When his characters communicate with Dust, that unseen universal force, Pullman becomes even more precise. In order for Lyra to read her truth-telling instrument, the alethiometer, she enters something approaching a trance that makes her mind "go clear." The scholar Mary Malone, talking with the shadowy substance on a computer, quotes the poet John Keats' idea of "negative capability" — that to reach truth or beauty (or Dust) you must be "capable of being in uncertainties, mysteries, doubts, without any irritable reaching after fact and reason ..."

Pullman's own personal aletheiometer — the magical truth-telling device from his books.
/ Annalisa Quinn
Annalisa Quinn
Pullman's own personal aletheiometer — the magical truth-telling device from his books.

I ask whether that Keatsian mental state his characters use to communicate with Dust resembles one required for writing. "I think anybody who does any sort of art or craft enters that state of mind," Pullman says. "You have to both concentrate on the work and not let yourself be dominated by it. You have to maintain a kind of distance and ease with it, an ease of mind, and at the same time know precisely what you're doing. It's quite a common thing, I think."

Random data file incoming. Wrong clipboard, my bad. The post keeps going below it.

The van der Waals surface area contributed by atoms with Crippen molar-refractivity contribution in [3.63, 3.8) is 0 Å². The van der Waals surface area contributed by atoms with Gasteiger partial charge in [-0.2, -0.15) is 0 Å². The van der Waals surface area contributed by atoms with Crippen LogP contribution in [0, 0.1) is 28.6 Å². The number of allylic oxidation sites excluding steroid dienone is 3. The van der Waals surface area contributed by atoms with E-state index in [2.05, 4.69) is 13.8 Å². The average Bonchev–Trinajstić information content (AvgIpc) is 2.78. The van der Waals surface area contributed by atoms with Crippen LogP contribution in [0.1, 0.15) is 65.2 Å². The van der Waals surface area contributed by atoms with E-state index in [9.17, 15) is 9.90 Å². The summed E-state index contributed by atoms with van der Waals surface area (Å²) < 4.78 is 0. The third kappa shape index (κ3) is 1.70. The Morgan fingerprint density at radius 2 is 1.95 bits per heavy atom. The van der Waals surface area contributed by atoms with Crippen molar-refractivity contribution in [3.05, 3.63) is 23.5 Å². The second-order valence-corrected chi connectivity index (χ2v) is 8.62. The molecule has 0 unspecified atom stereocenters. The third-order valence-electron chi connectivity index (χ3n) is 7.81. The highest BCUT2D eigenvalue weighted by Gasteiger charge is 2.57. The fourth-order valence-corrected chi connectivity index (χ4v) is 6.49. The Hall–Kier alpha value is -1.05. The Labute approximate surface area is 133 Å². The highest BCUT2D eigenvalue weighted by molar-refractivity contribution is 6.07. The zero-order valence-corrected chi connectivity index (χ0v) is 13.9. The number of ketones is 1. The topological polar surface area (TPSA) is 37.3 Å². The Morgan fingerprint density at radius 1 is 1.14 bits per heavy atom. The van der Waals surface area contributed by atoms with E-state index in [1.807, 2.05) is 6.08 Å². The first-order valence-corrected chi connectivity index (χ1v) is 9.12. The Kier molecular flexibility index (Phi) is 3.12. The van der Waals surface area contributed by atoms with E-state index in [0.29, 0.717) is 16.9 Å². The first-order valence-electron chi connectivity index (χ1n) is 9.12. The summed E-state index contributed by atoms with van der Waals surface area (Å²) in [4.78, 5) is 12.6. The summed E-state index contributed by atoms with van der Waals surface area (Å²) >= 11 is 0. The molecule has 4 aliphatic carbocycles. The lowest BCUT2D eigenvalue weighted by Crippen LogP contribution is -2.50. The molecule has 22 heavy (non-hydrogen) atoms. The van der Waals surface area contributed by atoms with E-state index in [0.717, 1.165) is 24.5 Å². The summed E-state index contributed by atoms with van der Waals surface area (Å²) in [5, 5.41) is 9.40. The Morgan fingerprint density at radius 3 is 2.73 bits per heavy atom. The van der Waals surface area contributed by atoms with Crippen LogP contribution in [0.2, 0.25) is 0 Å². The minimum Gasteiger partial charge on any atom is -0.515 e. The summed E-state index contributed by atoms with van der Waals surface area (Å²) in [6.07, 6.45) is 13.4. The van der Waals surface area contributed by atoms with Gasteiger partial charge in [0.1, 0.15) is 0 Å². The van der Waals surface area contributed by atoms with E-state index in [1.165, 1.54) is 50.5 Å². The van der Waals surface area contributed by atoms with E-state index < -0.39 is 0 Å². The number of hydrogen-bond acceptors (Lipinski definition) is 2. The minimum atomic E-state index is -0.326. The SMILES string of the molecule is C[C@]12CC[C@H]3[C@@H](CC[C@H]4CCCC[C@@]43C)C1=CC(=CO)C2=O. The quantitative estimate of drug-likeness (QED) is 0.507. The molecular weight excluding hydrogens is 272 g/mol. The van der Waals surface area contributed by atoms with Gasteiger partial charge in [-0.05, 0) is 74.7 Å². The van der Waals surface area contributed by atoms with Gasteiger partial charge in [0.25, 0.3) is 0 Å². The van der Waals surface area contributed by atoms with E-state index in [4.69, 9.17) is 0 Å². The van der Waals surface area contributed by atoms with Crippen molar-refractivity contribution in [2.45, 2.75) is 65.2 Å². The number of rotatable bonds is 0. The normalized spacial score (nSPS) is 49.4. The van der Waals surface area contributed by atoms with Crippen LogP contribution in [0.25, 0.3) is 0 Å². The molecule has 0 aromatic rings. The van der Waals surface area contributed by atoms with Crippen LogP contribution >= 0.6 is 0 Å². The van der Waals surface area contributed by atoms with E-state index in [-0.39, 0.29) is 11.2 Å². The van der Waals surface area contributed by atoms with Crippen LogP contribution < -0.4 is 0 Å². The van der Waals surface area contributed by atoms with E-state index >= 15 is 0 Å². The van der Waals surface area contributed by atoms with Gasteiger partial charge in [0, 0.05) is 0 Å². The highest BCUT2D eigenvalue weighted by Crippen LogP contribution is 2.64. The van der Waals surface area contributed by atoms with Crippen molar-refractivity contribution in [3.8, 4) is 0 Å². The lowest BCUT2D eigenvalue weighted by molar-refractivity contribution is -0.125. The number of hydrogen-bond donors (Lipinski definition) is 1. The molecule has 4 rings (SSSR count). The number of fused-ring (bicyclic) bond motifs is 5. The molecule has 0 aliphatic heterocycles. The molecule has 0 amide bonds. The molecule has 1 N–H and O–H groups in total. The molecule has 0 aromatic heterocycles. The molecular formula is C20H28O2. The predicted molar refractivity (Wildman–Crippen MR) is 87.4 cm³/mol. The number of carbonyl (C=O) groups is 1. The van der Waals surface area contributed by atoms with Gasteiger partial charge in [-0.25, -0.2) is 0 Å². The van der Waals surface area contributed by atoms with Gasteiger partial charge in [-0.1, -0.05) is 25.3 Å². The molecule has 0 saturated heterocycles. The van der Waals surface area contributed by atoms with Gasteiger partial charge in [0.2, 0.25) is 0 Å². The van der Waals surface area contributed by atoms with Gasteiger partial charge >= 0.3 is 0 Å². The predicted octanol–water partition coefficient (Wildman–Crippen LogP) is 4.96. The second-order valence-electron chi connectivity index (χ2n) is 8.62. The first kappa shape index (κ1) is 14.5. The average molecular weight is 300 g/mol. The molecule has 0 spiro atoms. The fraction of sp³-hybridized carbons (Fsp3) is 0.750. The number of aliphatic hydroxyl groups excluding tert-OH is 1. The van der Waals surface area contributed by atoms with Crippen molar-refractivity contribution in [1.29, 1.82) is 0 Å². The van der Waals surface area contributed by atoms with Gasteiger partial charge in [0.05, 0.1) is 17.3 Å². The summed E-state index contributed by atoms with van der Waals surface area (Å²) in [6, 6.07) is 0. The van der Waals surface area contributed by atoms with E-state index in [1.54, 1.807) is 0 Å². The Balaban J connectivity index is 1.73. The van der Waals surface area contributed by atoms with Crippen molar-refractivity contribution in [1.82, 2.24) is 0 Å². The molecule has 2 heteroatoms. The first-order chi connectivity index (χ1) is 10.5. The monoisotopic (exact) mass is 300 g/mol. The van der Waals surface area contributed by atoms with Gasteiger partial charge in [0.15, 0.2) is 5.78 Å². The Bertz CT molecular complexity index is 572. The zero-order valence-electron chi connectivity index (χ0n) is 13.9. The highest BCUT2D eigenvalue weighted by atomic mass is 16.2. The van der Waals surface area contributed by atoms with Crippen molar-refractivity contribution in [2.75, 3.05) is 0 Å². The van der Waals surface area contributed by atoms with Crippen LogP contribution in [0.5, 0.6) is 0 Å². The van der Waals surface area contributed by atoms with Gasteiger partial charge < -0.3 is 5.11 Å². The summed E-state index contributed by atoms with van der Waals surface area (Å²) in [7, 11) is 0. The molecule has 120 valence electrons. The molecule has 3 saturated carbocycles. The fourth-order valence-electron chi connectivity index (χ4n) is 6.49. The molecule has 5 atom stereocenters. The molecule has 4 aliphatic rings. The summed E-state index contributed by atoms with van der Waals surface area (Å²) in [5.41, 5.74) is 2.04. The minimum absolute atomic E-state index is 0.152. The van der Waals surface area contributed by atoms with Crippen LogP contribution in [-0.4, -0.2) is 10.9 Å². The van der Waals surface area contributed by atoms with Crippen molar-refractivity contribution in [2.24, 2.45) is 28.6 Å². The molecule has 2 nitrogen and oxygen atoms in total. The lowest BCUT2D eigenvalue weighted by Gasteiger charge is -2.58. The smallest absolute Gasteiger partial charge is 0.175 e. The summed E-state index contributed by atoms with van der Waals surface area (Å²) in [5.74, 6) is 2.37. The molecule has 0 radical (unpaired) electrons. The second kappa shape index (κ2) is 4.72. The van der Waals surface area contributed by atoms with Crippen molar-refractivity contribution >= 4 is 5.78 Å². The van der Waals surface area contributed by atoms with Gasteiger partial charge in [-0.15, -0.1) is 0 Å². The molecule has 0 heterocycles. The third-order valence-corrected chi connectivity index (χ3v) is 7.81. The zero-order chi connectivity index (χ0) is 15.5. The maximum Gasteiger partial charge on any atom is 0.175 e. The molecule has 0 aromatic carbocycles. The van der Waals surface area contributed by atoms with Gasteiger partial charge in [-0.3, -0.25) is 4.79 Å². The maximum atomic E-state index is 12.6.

Pullman has not, in the restrained British phrase, "been very well." He recently had major surgery, and though he says that the problem was removed, he appears drained and a little pale, preparing with a certain grim resolve for the onslaught of events around releasing two books this fall, La Belle Sauvage and then a collection of essays on storytelling, Daemon Voices, in November. But it is what it is: "You could pretend to be J.D. Salinger or Thomas Pynchon or someone and just hide, but I'm not like that."

On the contrary, we expect our children's authors to be snuggly. If male, they should be avuncular, hobbitish even, ideally with twinkling eyes and unruly white hair. Sometimes we expect it so hard that we actually see it, which perhaps explains why Pullman, a reserved, courteous, uncompromising former teacher who smiles rarely but genuinely, was recently described in a magazine as resembling Father Christmas.

I found him tall, kind, and quietly formidable. His wit is scrapingly dry, often consisting of saying very dark things very mildly, as when with a slight smile he delivered his verdict on Brexit: "The worst thing we could have possibly done and we will now dwindle into giggling insignificance, and sink beneath the Atlantic, and be forgotten about." Or the royal family: "a bloated, inert, unproductive mass of greed and selfishness."